Once released, exonerees rejoin a society that they aren't prepared for and don't know much about. When Dan Bright was released from Angola ten years after his wrongful conviction, he was handed $10 and a bus ticket home. Returning to live with relatives, Bright thought that he was losing his mind when he saw people on the street walking around and talking to themselves. He called an aunt and asked to be picked up immediately; it was only after explaining why he was so agitated did she tell him that no one had gone crazy, people were just talking on their cell phones. When Bright had gone away, cell phone usage was in its infancy and home computers had yet to achieve the penetration rates they have today. But thanks to RAE's computer classes, Bright, Jamison and others have become computer literate. "I'm no Bill Gates with a computer," Bright said, "but I can find what I'm looking for."

While there are programs available to help ex-cons, there are none specifically for exonerees, who number about 400 throughout the country. And life on the outside can be difficult for them. Hardened by their years in jail, many find it difficult to re-connect with their families and establish relationships on the outside and jobs can be hard to come by. "Who wants to hire a guy who's been on death row even if they were innocent?" asks Bright, who spends much of his time at the RAE House. Those who were on death row found themselves on 23-hour-a-day lock down and couldn't develop skills that would help them when they got out -- they weren't supposed to get out at all. Many exonerees suffer from post-traumatic stress disorder and are in need of counseling, which they get at RAE too. Perhaps most importantly, here at the RAE House, they have each other. There are currently three men who live at the House full time; others from around the region come by frequently. "It's a blessing for a person to come out of jail and have RAE to help them. I thank God every day for John Thompson," Jamison says.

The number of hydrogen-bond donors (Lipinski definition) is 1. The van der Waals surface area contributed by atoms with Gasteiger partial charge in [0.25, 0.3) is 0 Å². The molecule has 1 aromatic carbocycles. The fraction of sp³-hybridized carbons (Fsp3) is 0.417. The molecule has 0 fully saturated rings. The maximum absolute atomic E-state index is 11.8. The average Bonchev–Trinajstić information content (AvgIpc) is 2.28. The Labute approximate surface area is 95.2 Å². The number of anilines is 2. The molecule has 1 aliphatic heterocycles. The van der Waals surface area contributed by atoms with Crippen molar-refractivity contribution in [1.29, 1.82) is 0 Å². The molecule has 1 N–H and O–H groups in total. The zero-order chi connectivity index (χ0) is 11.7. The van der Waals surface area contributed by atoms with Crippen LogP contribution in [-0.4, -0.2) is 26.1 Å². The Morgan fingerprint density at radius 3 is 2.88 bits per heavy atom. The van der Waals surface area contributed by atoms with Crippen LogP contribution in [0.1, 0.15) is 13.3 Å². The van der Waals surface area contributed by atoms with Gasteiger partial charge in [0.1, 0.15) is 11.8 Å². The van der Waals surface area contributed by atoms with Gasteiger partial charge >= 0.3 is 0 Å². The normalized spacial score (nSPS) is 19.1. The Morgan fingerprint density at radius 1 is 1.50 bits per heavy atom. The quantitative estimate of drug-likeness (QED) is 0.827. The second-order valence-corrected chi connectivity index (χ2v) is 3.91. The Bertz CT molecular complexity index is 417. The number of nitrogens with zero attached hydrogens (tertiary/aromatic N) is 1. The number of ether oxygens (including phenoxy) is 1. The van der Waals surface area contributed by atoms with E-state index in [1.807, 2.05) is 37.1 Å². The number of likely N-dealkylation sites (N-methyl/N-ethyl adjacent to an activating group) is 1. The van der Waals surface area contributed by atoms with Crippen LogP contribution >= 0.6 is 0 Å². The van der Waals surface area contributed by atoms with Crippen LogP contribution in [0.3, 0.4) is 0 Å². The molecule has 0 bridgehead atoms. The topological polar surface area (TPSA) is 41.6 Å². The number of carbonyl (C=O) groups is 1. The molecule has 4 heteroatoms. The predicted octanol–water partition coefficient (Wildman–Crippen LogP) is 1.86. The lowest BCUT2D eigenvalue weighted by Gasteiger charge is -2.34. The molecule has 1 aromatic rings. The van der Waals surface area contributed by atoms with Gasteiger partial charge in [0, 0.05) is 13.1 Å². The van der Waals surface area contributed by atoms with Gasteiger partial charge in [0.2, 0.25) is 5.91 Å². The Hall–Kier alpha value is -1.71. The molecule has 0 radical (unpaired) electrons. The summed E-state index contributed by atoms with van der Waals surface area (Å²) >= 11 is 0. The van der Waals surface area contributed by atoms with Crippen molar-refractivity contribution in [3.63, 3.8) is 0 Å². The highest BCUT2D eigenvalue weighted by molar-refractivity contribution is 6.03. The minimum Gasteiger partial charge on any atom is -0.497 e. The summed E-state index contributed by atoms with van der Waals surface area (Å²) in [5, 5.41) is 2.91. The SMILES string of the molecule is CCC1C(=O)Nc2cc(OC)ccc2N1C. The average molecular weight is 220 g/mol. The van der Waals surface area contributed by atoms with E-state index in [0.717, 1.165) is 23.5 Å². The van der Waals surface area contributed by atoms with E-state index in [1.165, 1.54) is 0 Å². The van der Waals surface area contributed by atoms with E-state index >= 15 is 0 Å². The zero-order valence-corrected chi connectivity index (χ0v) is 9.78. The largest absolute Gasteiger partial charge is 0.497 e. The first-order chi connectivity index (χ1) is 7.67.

RAE sends exonerees on speaking engagements around the country and they tell their tales from death row to anyone who will listen. They do so to raise awareness of the many innocent people who are currently languishing throughout the U.S. prison system and to warn young people about the need to stay out of jail. Moreover, these exonereees serve as a painful reminder of the human cost of a judicial system that too often focuses on getting convictions at any price.

Exonerees have earned the right to reclaim their lives. Resurrection After Exoneration is helping them get their chance.


Brad Rothschild is an independent filmmaker living in New York City. He wrote and produced the feature film Homeland and produced the documentary Kinderblock 66 on the efforts to save children within the Buchenwald concentration camp during the Holocaust.